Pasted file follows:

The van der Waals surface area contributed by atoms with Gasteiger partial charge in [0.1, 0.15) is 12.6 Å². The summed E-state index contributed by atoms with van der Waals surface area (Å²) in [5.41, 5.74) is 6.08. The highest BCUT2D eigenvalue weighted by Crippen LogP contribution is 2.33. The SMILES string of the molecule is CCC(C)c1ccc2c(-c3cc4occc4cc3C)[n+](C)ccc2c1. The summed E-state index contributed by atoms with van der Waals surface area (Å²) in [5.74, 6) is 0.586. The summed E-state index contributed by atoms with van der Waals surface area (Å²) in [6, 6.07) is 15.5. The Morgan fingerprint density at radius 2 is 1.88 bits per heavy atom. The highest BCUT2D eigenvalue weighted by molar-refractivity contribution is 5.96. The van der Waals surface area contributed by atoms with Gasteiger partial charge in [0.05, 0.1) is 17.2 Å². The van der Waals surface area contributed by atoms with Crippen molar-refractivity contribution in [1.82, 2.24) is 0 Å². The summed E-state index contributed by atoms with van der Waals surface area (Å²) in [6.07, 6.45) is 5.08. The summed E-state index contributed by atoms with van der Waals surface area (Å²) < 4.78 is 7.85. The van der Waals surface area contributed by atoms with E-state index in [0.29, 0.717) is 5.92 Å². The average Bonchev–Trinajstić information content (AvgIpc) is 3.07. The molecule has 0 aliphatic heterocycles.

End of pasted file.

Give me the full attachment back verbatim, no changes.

The van der Waals surface area contributed by atoms with Gasteiger partial charge in [0.1, 0.15) is 12.6 Å². The summed E-state index contributed by atoms with van der Waals surface area (Å²) in [5.41, 5.74) is 6.08. The highest BCUT2D eigenvalue weighted by Crippen LogP contribution is 2.33. The SMILES string of the molecule is CCC(C)c1ccc2c(-c3cc4occc4cc3C)[n+](C)ccc2c1. The summed E-state index contributed by atoms with van der Waals surface area (Å²) in [5.74, 6) is 0.586. The summed E-state index contributed by atoms with van der Waals surface area (Å²) in [6, 6.07) is 15.5. The Morgan fingerprint density at radius 2 is 1.88 bits per heavy atom. The highest BCUT2D eigenvalue weighted by molar-refractivity contribution is 5.96. The van der Waals surface area contributed by atoms with Gasteiger partial charge in [0.05, 0.1) is 17.2 Å². The van der Waals surface area contributed by atoms with Crippen molar-refractivity contribution in [1.82, 2.24) is 0 Å². The summed E-state index contributed by atoms with van der Waals surface area (Å²) in [6.07, 6.45) is 5.08. The summed E-state index contributed by atoms with van der Waals surface area (Å²) < 4.78 is 7.85. The van der Waals surface area contributed by atoms with E-state index in [0.29, 0.717) is 5.92 Å². The average Bonchev–Trinajstić information content (AvgIpc) is 3.07. The molecule has 0 aliphatic heterocycles.